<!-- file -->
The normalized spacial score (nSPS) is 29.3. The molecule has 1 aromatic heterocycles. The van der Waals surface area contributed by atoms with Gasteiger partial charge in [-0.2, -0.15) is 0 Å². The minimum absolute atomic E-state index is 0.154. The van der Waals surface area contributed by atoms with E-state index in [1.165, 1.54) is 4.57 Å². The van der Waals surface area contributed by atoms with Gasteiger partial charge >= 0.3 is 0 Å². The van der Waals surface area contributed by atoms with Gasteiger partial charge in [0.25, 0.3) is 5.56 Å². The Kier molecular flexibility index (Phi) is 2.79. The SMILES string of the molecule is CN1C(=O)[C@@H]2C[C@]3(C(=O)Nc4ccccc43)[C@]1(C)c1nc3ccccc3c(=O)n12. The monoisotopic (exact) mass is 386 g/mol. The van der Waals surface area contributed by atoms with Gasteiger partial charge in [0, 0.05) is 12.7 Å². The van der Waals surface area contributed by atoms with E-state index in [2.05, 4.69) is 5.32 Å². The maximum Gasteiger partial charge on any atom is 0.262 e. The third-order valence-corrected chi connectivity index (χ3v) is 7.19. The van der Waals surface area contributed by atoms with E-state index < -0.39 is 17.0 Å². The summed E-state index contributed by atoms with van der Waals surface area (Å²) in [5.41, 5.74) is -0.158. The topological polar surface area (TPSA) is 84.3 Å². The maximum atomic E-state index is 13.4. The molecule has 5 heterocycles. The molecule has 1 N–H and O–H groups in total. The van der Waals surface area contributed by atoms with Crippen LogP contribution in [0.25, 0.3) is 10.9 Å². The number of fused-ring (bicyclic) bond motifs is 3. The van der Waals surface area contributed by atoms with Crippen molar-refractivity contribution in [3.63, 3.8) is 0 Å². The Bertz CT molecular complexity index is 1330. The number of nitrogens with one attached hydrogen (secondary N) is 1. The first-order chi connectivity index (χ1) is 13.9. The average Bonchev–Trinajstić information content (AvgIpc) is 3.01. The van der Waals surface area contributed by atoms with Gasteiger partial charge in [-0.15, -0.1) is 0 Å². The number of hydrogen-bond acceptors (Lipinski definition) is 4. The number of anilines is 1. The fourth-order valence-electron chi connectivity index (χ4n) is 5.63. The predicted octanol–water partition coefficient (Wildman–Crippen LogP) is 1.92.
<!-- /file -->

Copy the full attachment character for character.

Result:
The normalized spacial score (nSPS) is 29.3. The molecule has 1 aromatic heterocycles. The van der Waals surface area contributed by atoms with Gasteiger partial charge in [-0.2, -0.15) is 0 Å². The minimum absolute atomic E-state index is 0.154. The van der Waals surface area contributed by atoms with E-state index in [1.165, 1.54) is 4.57 Å². The van der Waals surface area contributed by atoms with Gasteiger partial charge >= 0.3 is 0 Å². The van der Waals surface area contributed by atoms with Gasteiger partial charge in [0.25, 0.3) is 5.56 Å². The Kier molecular flexibility index (Phi) is 2.79. The SMILES string of the molecule is CN1C(=O)[C@@H]2C[C@]3(C(=O)Nc4ccccc43)[C@]1(C)c1nc3ccccc3c(=O)n12. The monoisotopic (exact) mass is 386 g/mol. The van der Waals surface area contributed by atoms with Gasteiger partial charge in [0, 0.05) is 12.7 Å². The van der Waals surface area contributed by atoms with E-state index in [2.05, 4.69) is 5.32 Å². The maximum Gasteiger partial charge on any atom is 0.262 e. The third-order valence-corrected chi connectivity index (χ3v) is 7.19. The van der Waals surface area contributed by atoms with E-state index < -0.39 is 17.0 Å². The summed E-state index contributed by atoms with van der Waals surface area (Å²) in [5.41, 5.74) is -0.158. The topological polar surface area (TPSA) is 84.3 Å². The maximum atomic E-state index is 13.4. The molecule has 5 heterocycles. The molecule has 1 N–H and O–H groups in total. The van der Waals surface area contributed by atoms with Crippen LogP contribution in [0.25, 0.3) is 10.9 Å². The number of fused-ring (bicyclic) bond motifs is 3. The van der Waals surface area contributed by atoms with Crippen molar-refractivity contribution in [3.63, 3.8) is 0 Å². The Bertz CT molecular complexity index is 1330. The number of nitrogens with one attached hydrogen (secondary N) is 1. The first-order chi connectivity index (χ1) is 13.9. The average Bonchev–Trinajstić information content (AvgIpc) is 3.01. The van der Waals surface area contributed by atoms with Gasteiger partial charge in [-0.15, -0.1) is 0 Å². The number of hydrogen-bond acceptors (Lipinski definition) is 4. The number of anilines is 1. The fourth-order valence-electron chi connectivity index (χ4n) is 5.63. The predicted octanol–water partition coefficient (Wildman–Crippen LogP) is 1.92.